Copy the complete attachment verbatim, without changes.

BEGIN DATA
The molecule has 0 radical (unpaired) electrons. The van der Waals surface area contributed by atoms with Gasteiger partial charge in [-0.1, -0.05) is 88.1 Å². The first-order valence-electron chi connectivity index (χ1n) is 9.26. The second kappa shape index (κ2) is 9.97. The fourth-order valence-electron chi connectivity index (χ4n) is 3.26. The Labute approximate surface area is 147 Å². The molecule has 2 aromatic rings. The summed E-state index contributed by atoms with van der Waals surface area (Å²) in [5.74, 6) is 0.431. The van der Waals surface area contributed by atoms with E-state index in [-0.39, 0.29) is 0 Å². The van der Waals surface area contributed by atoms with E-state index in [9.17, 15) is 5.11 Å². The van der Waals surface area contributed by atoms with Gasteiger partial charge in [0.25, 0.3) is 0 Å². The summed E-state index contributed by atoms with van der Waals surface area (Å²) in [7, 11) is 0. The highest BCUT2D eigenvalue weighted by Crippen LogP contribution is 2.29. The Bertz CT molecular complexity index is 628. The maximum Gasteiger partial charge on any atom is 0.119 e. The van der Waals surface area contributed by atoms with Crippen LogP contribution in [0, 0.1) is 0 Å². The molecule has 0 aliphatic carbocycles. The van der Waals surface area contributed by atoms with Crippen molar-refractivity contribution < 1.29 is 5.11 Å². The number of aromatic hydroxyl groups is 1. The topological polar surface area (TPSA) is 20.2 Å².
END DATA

The molecule has 0 radical (unpaired) electrons. The van der Waals surface area contributed by atoms with Gasteiger partial charge in [-0.1, -0.05) is 88.1 Å². The first-order valence-electron chi connectivity index (χ1n) is 9.26. The second kappa shape index (κ2) is 9.97. The fourth-order valence-electron chi connectivity index (χ4n) is 3.26. The Labute approximate surface area is 147 Å². The molecule has 2 aromatic rings. The summed E-state index contributed by atoms with van der Waals surface area (Å²) in [5.74, 6) is 0.431. The van der Waals surface area contributed by atoms with E-state index in [-0.39, 0.29) is 0 Å². The van der Waals surface area contributed by atoms with E-state index in [9.17, 15) is 5.11 Å². The van der Waals surface area contributed by atoms with Gasteiger partial charge in [0.25, 0.3) is 0 Å². The summed E-state index contributed by atoms with van der Waals surface area (Å²) in [7, 11) is 0. The highest BCUT2D eigenvalue weighted by Crippen LogP contribution is 2.29. The Bertz CT molecular complexity index is 628. The maximum Gasteiger partial charge on any atom is 0.119 e. The van der Waals surface area contributed by atoms with Crippen LogP contribution in [0, 0.1) is 0 Å². The molecule has 0 aliphatic carbocycles. The van der Waals surface area contributed by atoms with Crippen molar-refractivity contribution < 1.29 is 5.11 Å². The number of aromatic hydroxyl groups is 1. The topological polar surface area (TPSA) is 20.2 Å².